With our work on dynamic balance control during walking in the presence of optical flow perturbations, we often wonder whether the visuomotor control of walking balance adapts to such perturbations over time. Such adaptation may arise from multisensory reweighting, the central process that determines the relative priority placed on somatosensory , visual, and vestibular feedback. Our most recent work investigating the propensity for visuomotor adaptation in human balance control was recently accepted for publication in the journal Human Movement Science.
Thompson JD and Franz JR. Do kinematic metrics of walking balance control adapt to perturbed optical flow? Human Movement Science (In Press).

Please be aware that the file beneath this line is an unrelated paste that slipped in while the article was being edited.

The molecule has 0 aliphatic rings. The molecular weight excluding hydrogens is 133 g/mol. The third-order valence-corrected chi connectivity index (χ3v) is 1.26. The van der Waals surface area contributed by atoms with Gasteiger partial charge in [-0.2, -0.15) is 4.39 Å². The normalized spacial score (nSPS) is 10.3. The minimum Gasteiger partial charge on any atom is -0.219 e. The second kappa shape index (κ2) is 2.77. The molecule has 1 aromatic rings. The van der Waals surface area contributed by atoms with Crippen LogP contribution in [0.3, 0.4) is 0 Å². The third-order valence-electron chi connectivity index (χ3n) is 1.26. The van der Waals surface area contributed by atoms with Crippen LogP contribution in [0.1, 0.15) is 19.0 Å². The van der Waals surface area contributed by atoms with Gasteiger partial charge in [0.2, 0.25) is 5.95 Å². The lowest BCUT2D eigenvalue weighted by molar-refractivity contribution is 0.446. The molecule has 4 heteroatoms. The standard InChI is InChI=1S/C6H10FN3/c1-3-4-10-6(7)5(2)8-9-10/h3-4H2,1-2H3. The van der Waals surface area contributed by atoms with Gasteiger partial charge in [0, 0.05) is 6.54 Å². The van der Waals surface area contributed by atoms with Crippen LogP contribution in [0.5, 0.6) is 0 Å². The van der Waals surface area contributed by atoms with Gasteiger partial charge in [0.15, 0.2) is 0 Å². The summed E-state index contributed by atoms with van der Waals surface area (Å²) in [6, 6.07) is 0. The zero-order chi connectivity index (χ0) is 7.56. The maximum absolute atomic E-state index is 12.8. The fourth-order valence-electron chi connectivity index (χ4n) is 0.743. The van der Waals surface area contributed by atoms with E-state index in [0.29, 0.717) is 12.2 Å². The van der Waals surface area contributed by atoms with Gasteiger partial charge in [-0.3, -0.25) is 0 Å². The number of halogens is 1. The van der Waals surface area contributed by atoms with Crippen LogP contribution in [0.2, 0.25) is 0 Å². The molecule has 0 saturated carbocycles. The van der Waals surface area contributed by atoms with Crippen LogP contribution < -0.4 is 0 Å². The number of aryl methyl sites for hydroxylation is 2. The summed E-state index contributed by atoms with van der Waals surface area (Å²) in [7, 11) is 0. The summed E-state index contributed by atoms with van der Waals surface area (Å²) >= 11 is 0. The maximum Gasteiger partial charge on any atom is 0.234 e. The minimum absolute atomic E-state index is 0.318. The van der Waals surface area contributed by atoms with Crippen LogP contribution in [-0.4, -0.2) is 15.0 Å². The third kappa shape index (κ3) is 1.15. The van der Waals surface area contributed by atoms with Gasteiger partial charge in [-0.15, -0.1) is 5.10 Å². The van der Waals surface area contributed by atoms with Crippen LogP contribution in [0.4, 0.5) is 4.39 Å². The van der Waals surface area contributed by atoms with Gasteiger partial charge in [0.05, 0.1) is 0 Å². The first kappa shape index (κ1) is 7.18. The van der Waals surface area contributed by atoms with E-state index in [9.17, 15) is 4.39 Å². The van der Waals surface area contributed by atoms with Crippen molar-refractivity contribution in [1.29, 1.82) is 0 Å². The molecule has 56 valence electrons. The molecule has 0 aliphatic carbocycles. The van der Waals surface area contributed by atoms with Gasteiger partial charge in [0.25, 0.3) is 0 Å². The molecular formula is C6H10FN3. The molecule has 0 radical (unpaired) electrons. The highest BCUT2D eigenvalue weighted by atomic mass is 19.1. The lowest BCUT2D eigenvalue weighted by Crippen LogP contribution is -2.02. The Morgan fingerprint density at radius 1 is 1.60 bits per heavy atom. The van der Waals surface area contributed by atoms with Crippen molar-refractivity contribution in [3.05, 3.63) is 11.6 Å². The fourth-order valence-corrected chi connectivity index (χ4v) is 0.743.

Abstract. Visual (i.e., optical flow) perturbations can be used to study balance control and balance deficits. However, it remains unclear whether walking balance control adapts to such perturbations over time. Our purpose was to investigate the propensity for visuomotor adaptation in walking balance control using prolonged exposure to optical flow perturbations. Ten subjects (age: 25.4 ± 3.8 years) walked on a treadmill while watching a speed-matched virtual hallway with and without continuous mediolateral optical flow perturbations of three different amplitudes. Each of three perturbation trials consisted of 8 minutes of prolonged exposure followed by 1 min of unperturbed walking. Using 3D motion capture, we analyzed changes in foot placement kinematics and mediolateral sacrum motion. At their onset, perturbations elicited wider and shorter steps, alluding to a more cautious, general anticipatory balance control strategy. As perturbations continued, foot placement tended toward values seen during unperturbed walking while step width variability and mediolateral sacrum motion concurrently increased. Our findings suggest that subjects progressively shifted from a general anticipatory balance control strategy to a reactive, task-specific strategy using step-to-step adjustments. Prolonged exposure to optical flow perturbations may have clinical utility to reinforce reactive, task-specific balance control through training.